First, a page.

Casserole dishes aren't usually of great interest to materials engineers, but exploding casserole dishes are quite another story.

In this month's Bulletin of the American Ceramic Society, University of Alabama engineering professor R.C. Bradt and U of A staffer R.L. Martens describe how they used their scientific know-how to figure out a distressing kitchen problem: shattering glass cookware.

The two investigators' interest was piqued by hearing anecdotes about the phenomenon, often resulting in injuries, in publications like Consumer Reports. In one incident, an Illinois woman, her daughter and granddaughter suffered burns and cuts after their glass baking dish exploded when the opened an oven door to baste a ham.

The original Pyrex cookware developed by Corning Inc. in the early 20th century used borosilicate glass, which is made from silica and boron oxide. Because of the chemical properties of borosilicate glass, it is much more resistant to the effects of high temperatures, including expansion and stress, than other forms of glass. That hardiness is why borosilicate glass is the gold standard for laboratory glassware.

For cookware, the resilience of borosilicate glass meant that it could survive sudden changes in temperature without cracking - hence the original marketing of Pyrex as something that could be used "oven to icebox," and vice versa.

And while Corning still holds the rights to the Pyrex name, it has licensed the brand to other companies, which make glassware using a different kind of glass called soda lime silicate glass. Even Corning has switched to making its glass cookware with the soda lime glass. Consumer Reports noted that there are no reports of similar explosive failure in Europe, where nearly all the glass cookware is still made with borosilicate.

Bradt and Marten tested the two kinds of glass, and found that soda lime indeed is weaker - while borosilicate glassware can handle a temperature change of up to 330 degrees Fahrenheit, soda lime glass can only tolerate a temperature change of up to 99 degrees Fahrenheit.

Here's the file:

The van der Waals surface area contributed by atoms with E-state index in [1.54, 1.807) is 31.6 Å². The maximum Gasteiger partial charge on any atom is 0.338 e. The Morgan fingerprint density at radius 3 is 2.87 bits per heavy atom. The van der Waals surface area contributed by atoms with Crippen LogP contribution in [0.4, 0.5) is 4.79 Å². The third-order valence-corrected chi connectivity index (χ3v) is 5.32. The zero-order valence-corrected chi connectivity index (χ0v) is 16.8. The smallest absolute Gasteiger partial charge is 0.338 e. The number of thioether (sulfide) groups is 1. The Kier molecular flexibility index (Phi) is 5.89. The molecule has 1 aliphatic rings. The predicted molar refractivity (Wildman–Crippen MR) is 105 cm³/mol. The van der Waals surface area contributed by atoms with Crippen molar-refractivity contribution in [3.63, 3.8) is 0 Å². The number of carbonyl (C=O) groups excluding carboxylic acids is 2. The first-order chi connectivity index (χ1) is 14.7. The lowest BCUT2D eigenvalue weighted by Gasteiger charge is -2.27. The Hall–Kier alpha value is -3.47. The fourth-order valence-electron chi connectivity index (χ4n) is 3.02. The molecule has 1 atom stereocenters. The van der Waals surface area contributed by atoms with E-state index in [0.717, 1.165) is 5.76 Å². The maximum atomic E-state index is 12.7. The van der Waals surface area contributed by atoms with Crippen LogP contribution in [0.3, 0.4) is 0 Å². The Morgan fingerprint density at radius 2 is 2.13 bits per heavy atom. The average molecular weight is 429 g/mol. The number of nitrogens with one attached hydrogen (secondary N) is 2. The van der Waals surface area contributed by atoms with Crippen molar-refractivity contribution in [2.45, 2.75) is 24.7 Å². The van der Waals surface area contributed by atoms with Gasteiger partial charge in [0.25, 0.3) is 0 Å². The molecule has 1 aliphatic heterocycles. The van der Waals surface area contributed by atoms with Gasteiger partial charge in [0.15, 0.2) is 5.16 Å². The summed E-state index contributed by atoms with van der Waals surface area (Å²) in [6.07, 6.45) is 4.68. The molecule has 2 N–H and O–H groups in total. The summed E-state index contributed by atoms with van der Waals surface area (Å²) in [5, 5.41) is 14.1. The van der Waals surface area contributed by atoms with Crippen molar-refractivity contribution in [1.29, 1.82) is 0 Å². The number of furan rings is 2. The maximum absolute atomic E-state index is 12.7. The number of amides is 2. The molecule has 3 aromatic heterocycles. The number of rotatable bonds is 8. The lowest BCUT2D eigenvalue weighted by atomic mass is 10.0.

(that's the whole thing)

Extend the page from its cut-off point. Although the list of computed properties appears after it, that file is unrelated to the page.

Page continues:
While most manufacturers do warn against putting heated glass cookware directly onto a countertop or otherwise inducing a rapid temperature change, normal kitchen use can be enough to overwhelm soda lime glass, according to Bradt and Martin.

"From the perspective of kitchen applications, a good calibration point is that of boiling water 100°C (212°F)," Bradt and Martin wrote. "None of [our] calculations suggest the soda lime silicate glass would be likely to survive a rapid exposure to boiling water."

Many manufacturers claim that soda lime glass is treated with tempering techniques that both increase its resistance to thermal stress fracture and ensure that even if a glass dish does break, it shatters into small dice shapes rather than dangerous shards. Bradt and Martin found that there is some evidence of heat treatment in soda lime glass, but not enough to truly increase its resistance or create a less dangerous fracture pattern.

"The margin of safety for avoiding thermal stress failures of soda lime silicate cookware is borderline," they wrote. "It does not appear to be adequate for all household cooking."

SOURCE: Bradt et al. "Shattering glass cookware." American Ceramic Society Bulletin 91: 33-38, September 2012.